Netballers from the Caribbean continue to face uncertainty over their immediate future, as the pay dispute in the Super Netball League shows no signs of a quick resolution.

Jamaica’s Jhaniele Fowler and Romelda Aiken-George, as well as Samantha Wallace of the Trinidad and Tobago, are among players in the League who have not been paid since their current collective bargaining agreement between Netball Australia and the Australian Netball Players' Association (ANPA) ran out on September 30. To make matters worse, they cannot be paid until a new deal is put in place.

According to reports, the dispute is headed to mediation with Netball Australia and ANPA unable to arrive at an amicable settlement over a revenue share model, and several players have had to turn to family and friends for financial support.

"I've heard of players who've had to move home because they can't sign rental agreements or are struggling to pay their mortgages because there is a big stand-off between what Netball Australia want to put forward and what the players and players' association want," former Australia netballer Bianca Chatfield said in a TV interview.

The feud erupted after the ANPA rejected the latest offer from Netball Australia and the eight SNL clubs, which put forward a "profit share partnership", while the players are demanding a "revenue share partnership model".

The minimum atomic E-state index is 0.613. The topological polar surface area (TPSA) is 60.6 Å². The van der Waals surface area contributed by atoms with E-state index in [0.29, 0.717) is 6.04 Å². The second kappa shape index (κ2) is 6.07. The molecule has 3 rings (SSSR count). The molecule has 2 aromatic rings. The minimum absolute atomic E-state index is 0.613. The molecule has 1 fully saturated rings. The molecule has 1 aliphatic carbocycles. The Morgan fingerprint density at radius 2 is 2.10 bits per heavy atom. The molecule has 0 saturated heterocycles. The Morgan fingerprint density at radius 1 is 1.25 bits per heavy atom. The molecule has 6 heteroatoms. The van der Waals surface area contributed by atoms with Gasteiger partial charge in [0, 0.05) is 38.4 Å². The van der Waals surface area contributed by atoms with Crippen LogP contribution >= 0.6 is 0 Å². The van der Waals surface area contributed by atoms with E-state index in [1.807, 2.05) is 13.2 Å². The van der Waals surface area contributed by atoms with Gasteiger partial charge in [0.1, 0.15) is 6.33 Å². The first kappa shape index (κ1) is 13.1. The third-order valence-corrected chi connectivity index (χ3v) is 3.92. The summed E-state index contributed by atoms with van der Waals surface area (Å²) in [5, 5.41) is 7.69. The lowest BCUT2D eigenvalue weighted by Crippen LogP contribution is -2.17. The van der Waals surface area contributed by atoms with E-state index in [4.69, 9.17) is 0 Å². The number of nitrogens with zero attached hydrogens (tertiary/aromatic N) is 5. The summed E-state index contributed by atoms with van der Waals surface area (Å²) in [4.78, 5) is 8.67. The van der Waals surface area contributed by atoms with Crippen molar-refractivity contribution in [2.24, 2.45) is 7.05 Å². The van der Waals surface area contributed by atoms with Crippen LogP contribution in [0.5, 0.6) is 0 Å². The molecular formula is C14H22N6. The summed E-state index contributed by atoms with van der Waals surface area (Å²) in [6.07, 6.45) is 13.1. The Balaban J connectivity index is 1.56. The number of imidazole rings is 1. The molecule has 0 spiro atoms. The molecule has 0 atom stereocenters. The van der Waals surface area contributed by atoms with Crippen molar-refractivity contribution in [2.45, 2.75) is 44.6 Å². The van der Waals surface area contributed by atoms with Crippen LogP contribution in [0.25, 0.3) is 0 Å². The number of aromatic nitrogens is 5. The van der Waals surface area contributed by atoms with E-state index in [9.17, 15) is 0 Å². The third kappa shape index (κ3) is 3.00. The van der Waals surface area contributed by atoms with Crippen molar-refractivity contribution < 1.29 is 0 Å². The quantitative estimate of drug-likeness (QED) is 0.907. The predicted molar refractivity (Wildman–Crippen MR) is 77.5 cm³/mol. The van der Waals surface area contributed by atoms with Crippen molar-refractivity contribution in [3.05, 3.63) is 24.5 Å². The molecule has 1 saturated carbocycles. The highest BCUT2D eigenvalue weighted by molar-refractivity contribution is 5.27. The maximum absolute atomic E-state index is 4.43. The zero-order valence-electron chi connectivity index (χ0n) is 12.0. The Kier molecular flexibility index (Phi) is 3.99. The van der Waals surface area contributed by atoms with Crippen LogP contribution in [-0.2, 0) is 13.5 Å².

Netball Australia said it offered a base wage increase of nine per cent over three years and a maximum salary cap increase of three per cent over the same term, as well as a share in the profits generated by the League for the first time.

Officials from Netball Australia and the clubs expressed disappointment at the rejection of the offer, which they have described as "a ground-breaking collective player agreement".

Netball Australia said any further increases to player wages beyond the current offer would be irresponsible because they would negatively impact funding for community and grass roots netball.

ANPA said the players believe they have bent over backwards in a bid to reach an agreement, and they are now appealing for mediation to achieve "meaningful and fair progress".